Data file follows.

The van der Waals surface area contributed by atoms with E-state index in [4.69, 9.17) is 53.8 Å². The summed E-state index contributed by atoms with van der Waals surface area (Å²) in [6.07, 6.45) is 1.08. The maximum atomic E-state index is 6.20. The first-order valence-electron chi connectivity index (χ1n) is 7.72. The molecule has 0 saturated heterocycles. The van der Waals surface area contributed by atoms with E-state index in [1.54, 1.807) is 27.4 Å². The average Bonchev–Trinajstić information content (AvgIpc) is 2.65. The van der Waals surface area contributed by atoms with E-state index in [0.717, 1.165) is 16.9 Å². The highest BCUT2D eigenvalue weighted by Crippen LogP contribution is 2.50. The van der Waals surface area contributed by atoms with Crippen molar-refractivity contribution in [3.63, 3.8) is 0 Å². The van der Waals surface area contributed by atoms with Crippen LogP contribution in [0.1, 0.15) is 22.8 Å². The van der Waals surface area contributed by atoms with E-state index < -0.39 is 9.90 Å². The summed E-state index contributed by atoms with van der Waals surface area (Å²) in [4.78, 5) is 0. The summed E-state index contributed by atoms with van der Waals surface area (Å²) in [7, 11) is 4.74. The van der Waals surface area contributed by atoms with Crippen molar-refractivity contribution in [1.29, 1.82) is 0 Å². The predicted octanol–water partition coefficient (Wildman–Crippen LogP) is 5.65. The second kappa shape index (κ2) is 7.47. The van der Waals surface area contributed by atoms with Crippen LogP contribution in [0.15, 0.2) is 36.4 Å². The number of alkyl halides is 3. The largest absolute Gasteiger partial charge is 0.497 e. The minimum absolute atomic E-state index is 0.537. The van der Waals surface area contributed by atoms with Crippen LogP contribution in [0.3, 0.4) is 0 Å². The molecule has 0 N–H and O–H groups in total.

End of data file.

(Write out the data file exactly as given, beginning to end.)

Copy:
The van der Waals surface area contributed by atoms with E-state index in [4.69, 9.17) is 53.8 Å². The summed E-state index contributed by atoms with van der Waals surface area (Å²) in [6.07, 6.45) is 1.08. The maximum atomic E-state index is 6.20. The first-order valence-electron chi connectivity index (χ1n) is 7.72. The molecule has 0 saturated heterocycles. The van der Waals surface area contributed by atoms with E-state index in [1.54, 1.807) is 27.4 Å². The average Bonchev–Trinajstić information content (AvgIpc) is 2.65. The van der Waals surface area contributed by atoms with E-state index in [0.717, 1.165) is 16.9 Å². The highest BCUT2D eigenvalue weighted by Crippen LogP contribution is 2.50. The van der Waals surface area contributed by atoms with Crippen molar-refractivity contribution in [3.63, 3.8) is 0 Å². The van der Waals surface area contributed by atoms with Crippen LogP contribution in [0.1, 0.15) is 22.8 Å². The van der Waals surface area contributed by atoms with E-state index < -0.39 is 9.90 Å². The summed E-state index contributed by atoms with van der Waals surface area (Å²) in [4.78, 5) is 0. The summed E-state index contributed by atoms with van der Waals surface area (Å²) in [7, 11) is 4.74. The van der Waals surface area contributed by atoms with Crippen molar-refractivity contribution in [1.29, 1.82) is 0 Å². The predicted octanol–water partition coefficient (Wildman–Crippen LogP) is 5.65. The second kappa shape index (κ2) is 7.47. The van der Waals surface area contributed by atoms with Crippen LogP contribution in [0.15, 0.2) is 36.4 Å². The number of alkyl halides is 3. The largest absolute Gasteiger partial charge is 0.497 e. The minimum absolute atomic E-state index is 0.537. The van der Waals surface area contributed by atoms with Crippen LogP contribution in [0.3, 0.4) is 0 Å². The molecule has 0 N–H and O–H groups in total.